I’ve been meaning to go and visit Dundundra Falls for a while. It’s a fairly short walk to the waterfall, but I’m hoping it’s possible to do a loop walk. Although there is a track to the falls, none of my maps shows any trails in the Dundundra Falls Reserve – so I’m not sure what to expect. I end up doing a more challenging off-track Dundundra Falls loop, as well as confirming there is an easy way to reach the falls…
Starting the walk at the southern end of Larool Road, I head up the gravel road, making a quick detour to the Terrey Hills “Hunting” Aboriginal site along the way.
At the northern end of Larool Road is a locked gate, marking the start of the Larool Trail. There’s also a map of the Dundundra Falls Reserve, which shows the trail to the waterfall.
Dundundra Falls – the Hard Way (via Kierans Creek)
According to the map there is a walking track that heads through the forest, so I leave the Larool Trail just after the gate and follow a faint pad downhill. It’s easy walking through a tall forest of (according to the map) Brown Stringybark Forest. It’s very pleasant walking, with low grassy undergrowth and the sun filtering through the trees.
The track isn’t very obvious, and apart from spotting a single cairn I’m not sure whether I’m still going the right way. I continue descending through the forest – you don’t really need a track as there’s almost no undergrowth.
As I near the bottom of the valley, the vegetation changes to the more typical eucalyptus forest. There’s more dense undergrowth. It starts getting a bit steeper and rockier. I decide while I’m definitely well off-track, I may as well continue down to the creek.
With a bit of careful scrambling, I soon reach Kierans Creek. I’ve already explored the lower sections of Kierans Creek, so I’m looking forward to following this upper section of the creek to Dundundra Falls. It’s like entering a different world compared to the bush surrounding the creek: the temperature is a few degrees cooler, and there’s an increased feeling of remoteness as I make my way up the valley.
Most of the time I can walk up the creek bed; there’s the ocassional section where the water is deeper and I need to skirt around the side.
There are a few smaller waterfalls, where Kierans Creek cascades over a series of wide ledges.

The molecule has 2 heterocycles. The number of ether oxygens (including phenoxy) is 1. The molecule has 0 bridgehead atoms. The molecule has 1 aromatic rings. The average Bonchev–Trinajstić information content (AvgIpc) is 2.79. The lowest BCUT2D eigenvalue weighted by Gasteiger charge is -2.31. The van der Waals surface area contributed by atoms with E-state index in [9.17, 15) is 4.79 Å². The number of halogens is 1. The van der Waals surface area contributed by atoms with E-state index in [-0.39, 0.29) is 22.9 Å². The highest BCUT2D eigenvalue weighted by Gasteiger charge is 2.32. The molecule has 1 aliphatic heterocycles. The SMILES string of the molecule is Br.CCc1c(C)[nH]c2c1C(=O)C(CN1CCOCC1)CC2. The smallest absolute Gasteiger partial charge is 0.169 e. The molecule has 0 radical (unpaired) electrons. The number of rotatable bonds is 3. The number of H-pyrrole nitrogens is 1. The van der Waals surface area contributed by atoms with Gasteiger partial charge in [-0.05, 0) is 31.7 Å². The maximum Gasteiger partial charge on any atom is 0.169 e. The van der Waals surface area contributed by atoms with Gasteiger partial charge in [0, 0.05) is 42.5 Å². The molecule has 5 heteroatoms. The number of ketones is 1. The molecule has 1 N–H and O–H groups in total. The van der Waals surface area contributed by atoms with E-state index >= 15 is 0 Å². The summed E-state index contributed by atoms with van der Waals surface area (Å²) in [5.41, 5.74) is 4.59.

Altough there’s decent flow of water, the potholes and erosion of the creek bed suggest you probably wouldn’t want to be walking here after heavy rain…
Just before reaching Dundundra Falls, there’s a particularly nice spot along the creek with a large overhang in front of a small waterhole.
It’s only another couple of hundred metres until I’m at Dundundra Falls; there’s only two other people here, who arrive via the “normal” walking track just as I get there. The waterfall is on Neverfail Creek, just above where it meets Kierans Creek.
As I have plenty of time, I decide I’ll ignore the track, and continue up Kierans Creek.
The creek has a number of small cascades, most easy to climb up or around, and a few needing some judicious scrambling to avoid the slippery, moss-covered rock.
As I continue upstream, the cascades get smaller and the going gets easier.
I soon emerge onto the Larool Trail, not far from the source of Larool Creek. It’s about as far up Kierans Creek as you can go, as there are private properties on the upper side of the Larool Trail. From here it’s an easy walk back along the Larool Trail to the car.
Dundundra Falls – the Easy Way
I’ve really enjoyed my Dundundra Falls Loop bushwalk via Kierans Creek. But, if you just want to visit the falls without scrambling along a creek – yes, there is a track. Along Larool Trail there is marker showing the start of the track down to the falls. It’s fairly easy walking.d
The track is marked by blue tape and blue reflectors. Only the very last section is a bit steep.
You’ll emerge just downstream of Dundundra Falls.
There’s actually two tracks off the Larool Trail, which both merge into a single track down to the falls. So on the way back from my second visit to the falls I veer to the right (south) as I head back to the Larool Trail.
The second track is marked by a small information board, and further down the track you’ll see a handmade “Falls” signboard.
Whether you go the easy way or the hard way, the Dundundra Falls is worth a visit. It’s most impressive after there’s been some rain, although even in dry periods there’s a decent flow of water.
More information on Dundundra Falls
The easy route is about an 1.8km loop. If you go via Kierans Creek, it’s a similar distance but graded as “Moderate/Hard” as it’s all off track. You can start the walk from either end of Larool Trail.
Justine · September 29, 2021 at 3:08 pm
I visisted Dundundra falls today, it was moody and raining. I took the easy way, which was a bit of a wet scramble at the bottom. Not much water in the falls, despite the weekend rain. I also checked out the hunting engraving site, very cool! Thanks for all your tips, walks are keeping me busy during lockdown!
oliverd :-) · September 29, 2021 at 4:44 pm
Nice one! I was planning to go back this morning, but postponed… if it rains for the next few days will head back. All the waterfalls are still pretty dry.
Exploring Golf Ball Creek in Dundundra Reserve | Hiking the World · October 22, 2021 at 9:19 am
[…] It doesn’t take long before we reach the top of Dundundra Falls; a small waterfall that is normally reached via a walking trail from Larool Road. […]